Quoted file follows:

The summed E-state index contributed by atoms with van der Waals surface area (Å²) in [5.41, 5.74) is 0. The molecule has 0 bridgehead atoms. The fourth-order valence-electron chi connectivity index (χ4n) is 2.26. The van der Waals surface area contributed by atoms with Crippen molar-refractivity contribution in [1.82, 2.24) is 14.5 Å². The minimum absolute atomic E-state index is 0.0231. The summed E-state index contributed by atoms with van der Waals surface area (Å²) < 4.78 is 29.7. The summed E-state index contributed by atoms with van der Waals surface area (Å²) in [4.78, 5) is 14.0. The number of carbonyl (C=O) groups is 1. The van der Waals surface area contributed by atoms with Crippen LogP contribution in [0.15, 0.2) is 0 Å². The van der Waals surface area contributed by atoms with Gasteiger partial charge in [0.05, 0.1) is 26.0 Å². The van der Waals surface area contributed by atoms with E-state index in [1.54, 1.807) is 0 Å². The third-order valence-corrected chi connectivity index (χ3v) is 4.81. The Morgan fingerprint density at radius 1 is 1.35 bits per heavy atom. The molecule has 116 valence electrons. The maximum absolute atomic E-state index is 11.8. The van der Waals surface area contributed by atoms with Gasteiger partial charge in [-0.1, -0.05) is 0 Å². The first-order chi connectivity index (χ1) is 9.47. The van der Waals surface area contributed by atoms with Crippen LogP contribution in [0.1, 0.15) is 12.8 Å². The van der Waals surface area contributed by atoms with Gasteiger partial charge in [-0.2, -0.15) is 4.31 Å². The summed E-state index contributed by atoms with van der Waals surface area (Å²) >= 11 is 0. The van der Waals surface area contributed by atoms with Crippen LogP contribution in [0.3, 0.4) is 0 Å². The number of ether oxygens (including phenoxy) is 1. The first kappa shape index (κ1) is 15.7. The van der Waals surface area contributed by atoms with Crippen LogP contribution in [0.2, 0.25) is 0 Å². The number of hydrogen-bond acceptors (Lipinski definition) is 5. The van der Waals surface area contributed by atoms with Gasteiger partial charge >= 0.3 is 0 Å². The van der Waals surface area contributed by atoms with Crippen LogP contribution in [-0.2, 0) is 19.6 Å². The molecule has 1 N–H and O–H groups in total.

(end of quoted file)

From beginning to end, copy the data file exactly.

The summed E-state index contributed by atoms with van der Waals surface area (Å²) in [5.41, 5.74) is 0. The molecule has 0 bridgehead atoms. The fourth-order valence-electron chi connectivity index (χ4n) is 2.26. The van der Waals surface area contributed by atoms with Crippen molar-refractivity contribution in [1.82, 2.24) is 14.5 Å². The minimum absolute atomic E-state index is 0.0231. The summed E-state index contributed by atoms with van der Waals surface area (Å²) < 4.78 is 29.7. The summed E-state index contributed by atoms with van der Waals surface area (Å²) in [4.78, 5) is 14.0. The number of carbonyl (C=O) groups is 1. The van der Waals surface area contributed by atoms with Crippen LogP contribution in [0.15, 0.2) is 0 Å². The van der Waals surface area contributed by atoms with Gasteiger partial charge in [0.05, 0.1) is 26.0 Å². The van der Waals surface area contributed by atoms with E-state index in [1.54, 1.807) is 0 Å². The third-order valence-corrected chi connectivity index (χ3v) is 4.81. The Morgan fingerprint density at radius 1 is 1.35 bits per heavy atom. The molecule has 116 valence electrons. The maximum absolute atomic E-state index is 11.8. The van der Waals surface area contributed by atoms with Gasteiger partial charge in [-0.1, -0.05) is 0 Å². The first-order chi connectivity index (χ1) is 9.47. The van der Waals surface area contributed by atoms with Crippen LogP contribution in [0.1, 0.15) is 12.8 Å². The van der Waals surface area contributed by atoms with Gasteiger partial charge in [-0.2, -0.15) is 4.31 Å². The summed E-state index contributed by atoms with van der Waals surface area (Å²) >= 11 is 0. The van der Waals surface area contributed by atoms with Crippen LogP contribution in [0.3, 0.4) is 0 Å². The number of ether oxygens (including phenoxy) is 1. The first kappa shape index (κ1) is 15.7. The van der Waals surface area contributed by atoms with Crippen LogP contribution in [0.2, 0.25) is 0 Å². The number of hydrogen-bond acceptors (Lipinski definition) is 5. The van der Waals surface area contributed by atoms with Gasteiger partial charge >= 0.3 is 0 Å². The van der Waals surface area contributed by atoms with Crippen LogP contribution in [-0.2, 0) is 19.6 Å². The molecule has 1 N–H and O–H groups in total.